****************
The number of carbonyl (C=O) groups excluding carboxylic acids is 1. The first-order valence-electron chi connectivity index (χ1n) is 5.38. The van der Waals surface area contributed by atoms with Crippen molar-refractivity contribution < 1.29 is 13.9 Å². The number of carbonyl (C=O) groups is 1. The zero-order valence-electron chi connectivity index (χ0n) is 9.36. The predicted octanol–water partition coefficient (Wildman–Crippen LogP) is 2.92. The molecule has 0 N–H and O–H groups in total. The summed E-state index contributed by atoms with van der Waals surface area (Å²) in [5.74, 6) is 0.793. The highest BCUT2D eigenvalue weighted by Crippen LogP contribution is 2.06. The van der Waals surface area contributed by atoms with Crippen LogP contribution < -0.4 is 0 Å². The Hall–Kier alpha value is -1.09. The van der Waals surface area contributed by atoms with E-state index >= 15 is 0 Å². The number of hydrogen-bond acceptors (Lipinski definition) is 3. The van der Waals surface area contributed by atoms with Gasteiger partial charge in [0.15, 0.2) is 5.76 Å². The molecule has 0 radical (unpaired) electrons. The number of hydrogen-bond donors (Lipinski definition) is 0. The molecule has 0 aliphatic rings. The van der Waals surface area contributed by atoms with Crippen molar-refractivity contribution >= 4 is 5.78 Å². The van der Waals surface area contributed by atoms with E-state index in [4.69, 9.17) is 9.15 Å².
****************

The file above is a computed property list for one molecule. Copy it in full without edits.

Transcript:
The number of carbonyl (C=O) groups excluding carboxylic acids is 1. The first-order valence-electron chi connectivity index (χ1n) is 5.38. The van der Waals surface area contributed by atoms with Crippen molar-refractivity contribution < 1.29 is 13.9 Å². The number of carbonyl (C=O) groups is 1. The zero-order valence-electron chi connectivity index (χ0n) is 9.36. The predicted octanol–water partition coefficient (Wildman–Crippen LogP) is 2.92. The molecule has 0 N–H and O–H groups in total. The summed E-state index contributed by atoms with van der Waals surface area (Å²) in [5.74, 6) is 0.793. The highest BCUT2D eigenvalue weighted by Crippen LogP contribution is 2.06. The van der Waals surface area contributed by atoms with Crippen LogP contribution < -0.4 is 0 Å². The Hall–Kier alpha value is -1.09. The van der Waals surface area contributed by atoms with E-state index >= 15 is 0 Å². The number of hydrogen-bond acceptors (Lipinski definition) is 3. The van der Waals surface area contributed by atoms with Gasteiger partial charge in [0.15, 0.2) is 5.76 Å². The molecule has 0 radical (unpaired) electrons. The number of hydrogen-bond donors (Lipinski definition) is 0. The molecule has 0 aliphatic rings. The van der Waals surface area contributed by atoms with Crippen molar-refractivity contribution >= 4 is 5.78 Å². The van der Waals surface area contributed by atoms with E-state index in [4.69, 9.17) is 9.15 Å².